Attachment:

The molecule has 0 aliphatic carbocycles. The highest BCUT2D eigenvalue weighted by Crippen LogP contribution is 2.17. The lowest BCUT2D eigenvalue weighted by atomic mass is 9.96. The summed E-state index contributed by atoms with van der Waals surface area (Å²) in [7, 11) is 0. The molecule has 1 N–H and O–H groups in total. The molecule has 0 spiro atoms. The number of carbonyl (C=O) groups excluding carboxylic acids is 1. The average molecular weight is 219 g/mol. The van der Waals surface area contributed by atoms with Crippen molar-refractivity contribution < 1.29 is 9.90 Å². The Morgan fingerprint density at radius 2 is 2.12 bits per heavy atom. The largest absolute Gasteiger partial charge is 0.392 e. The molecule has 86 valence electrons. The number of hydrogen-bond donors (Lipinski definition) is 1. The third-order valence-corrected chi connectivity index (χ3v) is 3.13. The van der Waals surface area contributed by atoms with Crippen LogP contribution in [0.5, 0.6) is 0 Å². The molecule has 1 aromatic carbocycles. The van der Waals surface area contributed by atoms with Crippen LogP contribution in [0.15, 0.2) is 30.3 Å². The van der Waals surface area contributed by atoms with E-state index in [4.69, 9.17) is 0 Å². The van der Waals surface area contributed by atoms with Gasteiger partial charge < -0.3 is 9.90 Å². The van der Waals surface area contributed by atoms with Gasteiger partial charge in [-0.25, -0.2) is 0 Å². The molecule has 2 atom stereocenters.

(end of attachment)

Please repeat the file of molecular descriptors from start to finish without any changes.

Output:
The molecule has 0 aliphatic carbocycles. The highest BCUT2D eigenvalue weighted by Crippen LogP contribution is 2.17. The lowest BCUT2D eigenvalue weighted by atomic mass is 9.96. The summed E-state index contributed by atoms with van der Waals surface area (Å²) in [7, 11) is 0. The molecule has 1 N–H and O–H groups in total. The molecule has 0 spiro atoms. The number of carbonyl (C=O) groups excluding carboxylic acids is 1. The average molecular weight is 219 g/mol. The van der Waals surface area contributed by atoms with Crippen molar-refractivity contribution < 1.29 is 9.90 Å². The Morgan fingerprint density at radius 2 is 2.12 bits per heavy atom. The largest absolute Gasteiger partial charge is 0.392 e. The molecule has 86 valence electrons. The number of hydrogen-bond donors (Lipinski definition) is 1. The third-order valence-corrected chi connectivity index (χ3v) is 3.13. The van der Waals surface area contributed by atoms with Crippen LogP contribution in [0.5, 0.6) is 0 Å². The molecule has 1 aromatic carbocycles. The van der Waals surface area contributed by atoms with Crippen LogP contribution in [0.15, 0.2) is 30.3 Å². The van der Waals surface area contributed by atoms with E-state index in [4.69, 9.17) is 0 Å². The van der Waals surface area contributed by atoms with Gasteiger partial charge < -0.3 is 9.90 Å². The van der Waals surface area contributed by atoms with Gasteiger partial charge in [-0.25, -0.2) is 0 Å². The molecule has 2 atom stereocenters.